Dec 032007
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10 out of 10 bandsaws prefer them

QuestionIn your catalog you’ve said more than once that “making the wheels coplanar” on a bandsaw is an important part of tune-up, but as far as I know you haven’t described how to do it. I have just a few questions: what is it, how do I know if I need it, and if so how do I do it?

answer.pngHmm. Seems we’ve left a few details yet to cover, eh? The object of the exercise is to make your two bandsaw wheels lie in the same plane while you’re cutting wood. When your wheels are coplanar, blades tend to track stably, and perhaps best of all there’s little or no adjustment required when you change blades. It’s much more likely that your blade will be perpendicular to the saw table, and your upper guides are less likely to require adjustment when you change depth of cut significantly.

Are your saw’s wheels out of plane? A snap diagnosis might be easy: if you have to fiddle with the saw’s tracking knob every time you change blades, you are going to benefit distinctly from making the wheels coplanar.Coplanar Bandsaw WheelsIf you’re not sure, here’s another quick check: if there’s a blade on your saw now, go look at it. Is it in the same position on the upper wheel as on the lower? If you can see a difference without measuring, then your wheels are almost certainly running in different planes.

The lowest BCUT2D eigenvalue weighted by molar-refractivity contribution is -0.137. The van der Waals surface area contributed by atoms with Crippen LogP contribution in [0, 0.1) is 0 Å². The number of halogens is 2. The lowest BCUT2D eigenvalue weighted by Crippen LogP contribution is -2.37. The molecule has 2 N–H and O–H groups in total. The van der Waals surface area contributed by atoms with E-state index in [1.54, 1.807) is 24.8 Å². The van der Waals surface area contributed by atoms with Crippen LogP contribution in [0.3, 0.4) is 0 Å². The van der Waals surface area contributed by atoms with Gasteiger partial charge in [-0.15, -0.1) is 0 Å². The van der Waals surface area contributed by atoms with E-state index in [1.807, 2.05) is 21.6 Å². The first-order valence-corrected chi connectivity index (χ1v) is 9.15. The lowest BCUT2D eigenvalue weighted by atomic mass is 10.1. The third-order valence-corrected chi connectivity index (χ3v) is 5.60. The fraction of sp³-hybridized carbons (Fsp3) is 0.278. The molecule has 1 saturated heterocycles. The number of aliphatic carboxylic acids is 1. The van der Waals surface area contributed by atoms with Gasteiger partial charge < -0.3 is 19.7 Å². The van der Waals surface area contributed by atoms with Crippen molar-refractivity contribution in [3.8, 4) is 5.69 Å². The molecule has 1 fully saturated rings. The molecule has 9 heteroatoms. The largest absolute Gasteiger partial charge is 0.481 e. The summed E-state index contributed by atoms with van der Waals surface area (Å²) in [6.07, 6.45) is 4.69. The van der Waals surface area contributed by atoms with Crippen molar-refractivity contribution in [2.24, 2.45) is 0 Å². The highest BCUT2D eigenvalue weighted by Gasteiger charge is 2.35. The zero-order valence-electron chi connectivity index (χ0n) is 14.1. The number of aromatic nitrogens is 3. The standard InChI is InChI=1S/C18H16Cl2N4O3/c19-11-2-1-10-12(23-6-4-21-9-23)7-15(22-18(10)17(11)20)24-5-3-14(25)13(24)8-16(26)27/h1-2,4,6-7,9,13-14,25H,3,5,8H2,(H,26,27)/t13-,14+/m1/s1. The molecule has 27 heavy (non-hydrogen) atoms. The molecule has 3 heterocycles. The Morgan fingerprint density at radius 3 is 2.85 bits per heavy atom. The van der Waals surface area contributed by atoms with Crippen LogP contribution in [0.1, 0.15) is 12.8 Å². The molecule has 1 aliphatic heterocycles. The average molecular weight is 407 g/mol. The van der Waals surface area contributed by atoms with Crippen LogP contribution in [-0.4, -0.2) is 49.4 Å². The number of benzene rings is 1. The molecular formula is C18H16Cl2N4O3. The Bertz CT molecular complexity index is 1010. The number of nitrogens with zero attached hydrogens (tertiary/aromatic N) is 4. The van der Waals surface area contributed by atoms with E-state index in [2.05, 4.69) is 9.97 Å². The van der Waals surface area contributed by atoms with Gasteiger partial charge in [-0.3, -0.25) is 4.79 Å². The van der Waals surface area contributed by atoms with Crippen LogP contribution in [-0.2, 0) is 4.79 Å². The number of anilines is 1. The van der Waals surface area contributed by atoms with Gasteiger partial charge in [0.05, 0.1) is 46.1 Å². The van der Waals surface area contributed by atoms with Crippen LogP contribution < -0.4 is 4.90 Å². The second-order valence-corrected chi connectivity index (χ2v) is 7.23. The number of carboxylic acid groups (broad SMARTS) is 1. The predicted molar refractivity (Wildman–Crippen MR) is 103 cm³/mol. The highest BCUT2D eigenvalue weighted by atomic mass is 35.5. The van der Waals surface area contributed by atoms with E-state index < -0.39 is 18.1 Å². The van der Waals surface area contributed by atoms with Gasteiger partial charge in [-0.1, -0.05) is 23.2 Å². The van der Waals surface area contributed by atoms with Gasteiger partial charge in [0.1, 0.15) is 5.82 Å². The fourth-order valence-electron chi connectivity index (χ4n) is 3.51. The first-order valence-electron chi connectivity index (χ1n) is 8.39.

Put a 1/2″ blade on your saw and tension it as if for work. Don’t bother tracking it; you’re just going to take it off again in a minute. Lay a 4 ft. straightedge against the lower wheel, as close to the center as possible. With the straightedge touching the wheel’s rim at both top and bottom, check the upper wheel. Use the tracking knob as needed to make the rim parallel to the straightedge. If the upper wheel doesn’t touch the straightedge, or if it pushes the straightedge out of contact with the lower wheel, then adjustment is called for.

On Delta and Jet bandsaws, the upper wheel can be moved outward by dismounting it and installing a 5/8″ i.d. spacer on the shaft. A hardware store 5/8″ washer will work if you need to move the wheel at least 1/16″. Some hardware stores stock machine bushings, narrow-rim washers available in a variety of useful thicknesses. Be sure the bushing already on the shaft is reinstalled last, just before the wheel. On Sears 12″ and Inca 10″ saws, the lower wheel can be moved by unlocking a set screw and shifting the wheel on its shaft. For other saws, have a good squint and figure out which wheel is adjustable.

It’s easy to set the wheels coplanar, and the payback is mighty convincing. When you can put any blade on your saw, tension it and turn on the saw without worrying about tracking, you’ll be a believer, too.

Visit Highland Woodworking’s Library for more tool tips and information.

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